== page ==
About Me

A blog wherein a literary agent will sometimes discuss his business, sometimes discuss the movies he sees, the tennis he watches, or the world around him. In which he will often wish he could say more, but will be obliged by business necessity and basic politeness and simple civility to hold his tongue. Rankings are done on a scale of one to five Slithy Toads, where a 0 is a complete waste of time, a 2 is a completely innocuous way to spend your time, and a 4 is intended as a geas compelling you to make the time.

Thursday, January 7, 2010

The Gift That Dare Not Bare Its Name

Eighteen months ago, I didn't care so much about what the Adult Fiction Boxed Set bestseller list looked like on Nielsen Bookscan. And then last year, the Charlaine Harris Sookie Stackhouse 7-copy boxed set became a stunning phenomenon, joined this year by an 8-copy version, and then by a boxed set of Brandon Sanderson's Mistborn Trilogy.

So suffice to say I've suddenly become much more interested in that sub-category of the bestseller list.

The Sookie sets again did very well, #1 on the adult boxed set chart. Not as big a thing as last year when True Blood went on the air in September, vs. this year when people have been buying Sookie in large quantity for a full year, but still a very very good holiday for the boxes. I wasn't quite sure what to expect with the Mistborn set, so I was very pleased to see it settle in as the #7 adult set for most of the holiday season, and then sneaking up higher in the final weeks.

It's the sales trends in those final weeks that I find really interesting.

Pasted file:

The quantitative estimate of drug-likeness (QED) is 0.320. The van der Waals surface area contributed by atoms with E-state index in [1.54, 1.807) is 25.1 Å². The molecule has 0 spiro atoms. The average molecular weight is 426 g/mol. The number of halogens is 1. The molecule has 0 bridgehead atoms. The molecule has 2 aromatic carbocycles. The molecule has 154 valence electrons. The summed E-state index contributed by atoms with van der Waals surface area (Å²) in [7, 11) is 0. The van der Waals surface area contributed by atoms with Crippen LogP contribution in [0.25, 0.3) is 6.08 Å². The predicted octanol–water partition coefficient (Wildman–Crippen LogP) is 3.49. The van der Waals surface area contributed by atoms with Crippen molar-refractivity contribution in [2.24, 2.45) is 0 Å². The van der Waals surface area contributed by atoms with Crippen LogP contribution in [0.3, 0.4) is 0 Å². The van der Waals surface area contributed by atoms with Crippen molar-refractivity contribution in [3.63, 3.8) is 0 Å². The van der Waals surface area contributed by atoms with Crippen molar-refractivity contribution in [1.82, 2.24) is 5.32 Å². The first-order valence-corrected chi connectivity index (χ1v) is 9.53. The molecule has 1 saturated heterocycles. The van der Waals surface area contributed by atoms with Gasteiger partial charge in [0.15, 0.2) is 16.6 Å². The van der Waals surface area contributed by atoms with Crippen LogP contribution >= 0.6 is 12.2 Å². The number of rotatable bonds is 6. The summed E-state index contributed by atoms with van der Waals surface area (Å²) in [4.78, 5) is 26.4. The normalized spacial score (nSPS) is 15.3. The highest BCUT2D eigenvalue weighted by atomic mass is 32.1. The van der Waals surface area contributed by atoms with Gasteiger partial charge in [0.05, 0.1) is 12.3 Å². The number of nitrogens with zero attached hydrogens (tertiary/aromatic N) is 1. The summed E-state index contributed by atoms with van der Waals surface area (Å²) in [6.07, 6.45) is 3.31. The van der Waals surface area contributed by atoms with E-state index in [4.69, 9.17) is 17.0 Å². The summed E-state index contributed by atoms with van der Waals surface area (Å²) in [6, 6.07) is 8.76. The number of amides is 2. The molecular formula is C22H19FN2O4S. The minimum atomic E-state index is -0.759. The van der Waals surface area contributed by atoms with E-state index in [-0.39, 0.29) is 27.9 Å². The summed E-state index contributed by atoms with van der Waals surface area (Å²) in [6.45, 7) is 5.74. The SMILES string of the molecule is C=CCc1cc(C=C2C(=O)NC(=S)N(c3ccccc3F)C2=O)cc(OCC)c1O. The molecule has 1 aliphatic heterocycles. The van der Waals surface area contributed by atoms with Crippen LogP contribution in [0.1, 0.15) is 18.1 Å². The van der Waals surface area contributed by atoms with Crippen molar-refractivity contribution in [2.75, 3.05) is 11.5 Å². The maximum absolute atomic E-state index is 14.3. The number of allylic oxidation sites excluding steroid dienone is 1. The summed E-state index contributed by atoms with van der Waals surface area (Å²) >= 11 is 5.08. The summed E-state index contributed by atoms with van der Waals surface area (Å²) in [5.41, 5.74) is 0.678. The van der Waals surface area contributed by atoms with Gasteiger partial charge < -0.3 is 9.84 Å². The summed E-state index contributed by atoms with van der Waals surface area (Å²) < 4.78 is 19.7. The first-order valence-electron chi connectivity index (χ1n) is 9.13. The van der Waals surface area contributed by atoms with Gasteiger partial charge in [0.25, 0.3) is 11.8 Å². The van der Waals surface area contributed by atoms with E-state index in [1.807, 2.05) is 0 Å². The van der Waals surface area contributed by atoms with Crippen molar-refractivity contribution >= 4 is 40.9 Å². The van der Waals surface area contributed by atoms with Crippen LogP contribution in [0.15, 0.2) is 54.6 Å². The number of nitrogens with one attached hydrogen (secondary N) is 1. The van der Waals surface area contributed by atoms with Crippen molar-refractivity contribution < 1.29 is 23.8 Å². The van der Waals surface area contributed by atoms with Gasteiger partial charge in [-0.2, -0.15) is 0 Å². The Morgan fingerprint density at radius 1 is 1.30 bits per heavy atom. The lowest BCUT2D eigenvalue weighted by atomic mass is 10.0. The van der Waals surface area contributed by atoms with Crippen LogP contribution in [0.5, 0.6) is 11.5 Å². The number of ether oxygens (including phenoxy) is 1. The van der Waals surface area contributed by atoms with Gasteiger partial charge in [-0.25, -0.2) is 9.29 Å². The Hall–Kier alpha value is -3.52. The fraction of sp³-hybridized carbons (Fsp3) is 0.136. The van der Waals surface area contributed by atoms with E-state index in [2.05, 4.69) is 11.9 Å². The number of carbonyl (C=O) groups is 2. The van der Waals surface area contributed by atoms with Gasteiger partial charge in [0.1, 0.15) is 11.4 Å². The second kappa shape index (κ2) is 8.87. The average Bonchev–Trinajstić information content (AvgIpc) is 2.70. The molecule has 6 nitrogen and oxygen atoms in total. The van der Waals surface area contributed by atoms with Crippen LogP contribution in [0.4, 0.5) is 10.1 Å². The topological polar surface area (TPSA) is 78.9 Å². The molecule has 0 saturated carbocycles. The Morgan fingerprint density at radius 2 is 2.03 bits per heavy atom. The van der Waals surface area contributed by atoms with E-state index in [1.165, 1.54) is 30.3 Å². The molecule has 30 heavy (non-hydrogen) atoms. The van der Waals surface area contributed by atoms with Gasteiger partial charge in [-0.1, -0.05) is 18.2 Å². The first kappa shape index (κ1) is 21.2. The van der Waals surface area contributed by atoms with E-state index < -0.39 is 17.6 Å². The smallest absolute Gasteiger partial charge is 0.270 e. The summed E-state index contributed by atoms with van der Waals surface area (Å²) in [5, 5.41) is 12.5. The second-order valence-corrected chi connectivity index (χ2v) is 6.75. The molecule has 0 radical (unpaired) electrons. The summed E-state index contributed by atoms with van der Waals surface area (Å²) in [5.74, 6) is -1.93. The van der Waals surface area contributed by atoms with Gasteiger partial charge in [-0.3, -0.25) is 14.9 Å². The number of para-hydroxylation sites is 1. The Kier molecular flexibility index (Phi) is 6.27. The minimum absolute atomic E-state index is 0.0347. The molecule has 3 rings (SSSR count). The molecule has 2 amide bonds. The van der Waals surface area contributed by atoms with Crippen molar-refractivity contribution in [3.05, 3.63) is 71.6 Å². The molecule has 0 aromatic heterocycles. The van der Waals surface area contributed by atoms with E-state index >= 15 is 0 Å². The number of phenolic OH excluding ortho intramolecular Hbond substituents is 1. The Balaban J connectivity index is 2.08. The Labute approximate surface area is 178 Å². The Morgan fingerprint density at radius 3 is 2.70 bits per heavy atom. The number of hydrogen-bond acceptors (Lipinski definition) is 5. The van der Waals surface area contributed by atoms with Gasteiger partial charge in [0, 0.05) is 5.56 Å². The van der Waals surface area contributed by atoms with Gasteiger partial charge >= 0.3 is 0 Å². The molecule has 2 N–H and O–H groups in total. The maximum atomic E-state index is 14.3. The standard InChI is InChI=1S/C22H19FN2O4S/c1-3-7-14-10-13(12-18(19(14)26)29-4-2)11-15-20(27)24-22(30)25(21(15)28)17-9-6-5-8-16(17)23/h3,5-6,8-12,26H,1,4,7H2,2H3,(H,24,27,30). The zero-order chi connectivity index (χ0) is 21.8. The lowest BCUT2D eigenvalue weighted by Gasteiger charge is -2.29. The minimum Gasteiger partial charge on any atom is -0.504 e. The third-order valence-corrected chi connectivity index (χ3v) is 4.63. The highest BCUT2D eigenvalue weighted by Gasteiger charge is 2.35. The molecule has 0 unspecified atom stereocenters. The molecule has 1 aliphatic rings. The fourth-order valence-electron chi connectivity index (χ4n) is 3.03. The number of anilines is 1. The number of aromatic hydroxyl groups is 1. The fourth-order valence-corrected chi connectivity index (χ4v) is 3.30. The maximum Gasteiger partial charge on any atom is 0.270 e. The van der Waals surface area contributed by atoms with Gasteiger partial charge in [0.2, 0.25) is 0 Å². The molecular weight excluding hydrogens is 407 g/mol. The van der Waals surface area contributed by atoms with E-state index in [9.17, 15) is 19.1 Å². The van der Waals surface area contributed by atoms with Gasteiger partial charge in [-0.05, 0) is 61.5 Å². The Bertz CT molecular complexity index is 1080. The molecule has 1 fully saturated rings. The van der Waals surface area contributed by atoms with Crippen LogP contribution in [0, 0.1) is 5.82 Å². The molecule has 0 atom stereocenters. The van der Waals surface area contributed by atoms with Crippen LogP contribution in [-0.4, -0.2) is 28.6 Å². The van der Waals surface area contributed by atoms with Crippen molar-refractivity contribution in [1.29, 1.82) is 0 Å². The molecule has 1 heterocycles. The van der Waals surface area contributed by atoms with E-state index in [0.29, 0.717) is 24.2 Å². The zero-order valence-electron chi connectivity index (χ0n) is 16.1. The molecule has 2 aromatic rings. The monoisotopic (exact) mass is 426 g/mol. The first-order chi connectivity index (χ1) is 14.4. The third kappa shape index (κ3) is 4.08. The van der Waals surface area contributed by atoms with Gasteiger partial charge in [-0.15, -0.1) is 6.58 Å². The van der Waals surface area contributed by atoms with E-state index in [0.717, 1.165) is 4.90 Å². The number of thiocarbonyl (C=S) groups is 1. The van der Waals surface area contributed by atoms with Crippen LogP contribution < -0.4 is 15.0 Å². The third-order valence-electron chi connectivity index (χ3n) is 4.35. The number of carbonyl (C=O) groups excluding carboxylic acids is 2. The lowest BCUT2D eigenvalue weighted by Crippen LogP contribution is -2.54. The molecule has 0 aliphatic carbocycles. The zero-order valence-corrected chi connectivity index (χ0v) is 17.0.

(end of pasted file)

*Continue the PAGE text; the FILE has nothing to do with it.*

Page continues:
A huge portion of the box business is generated on-line. Because you can't necessarily find a single mass market book discounted at Amazon, but the boxed sets are, so you can buy an entire Mistborn box for less than about the same price as any two of the single mass markets.

So Christmas week, you started to see a sudden lurch in the line items. It was too late to buy things on-line and have them in time, so that line on Bookscan suddenly nose-dives, while the brick-and-mortar line leaps up as people buy their last-minute gifts.

But then even more interesting, come New Year's week, is that you start to see which sets are being given as lazy gifts, which sets people are much happier buying for themselves than putting on their wish lists, and which see a nice balance.

Lazy gift-giving idea: The Lord of The Rings, which dropped like a stone after the holidays.

Don't Ask, Buy: People clearly were way happier to buy JR Ward or Laurell K. Hamilton with their gift cards than to ask for as a gift. Those boxed sets soared during the gift card season. And did a Sherlock Holmes boxed set surge up the list because of the movie, or because people are as reluctant to ask for Sherlock in their stocking as they apparently are for Anita Blake?

Nicely Balanced: And then in the middle, there are a lot of boxed sets that had smaller drops, representing things that to varying degrees had some interest both as gifts and as gift card items. The Mistborn trilogy benefits from being one of the stronger gift card items of the balanced items, dropping some from Christmas week to New Year's week, but buy a few points less than a lot of the other items.

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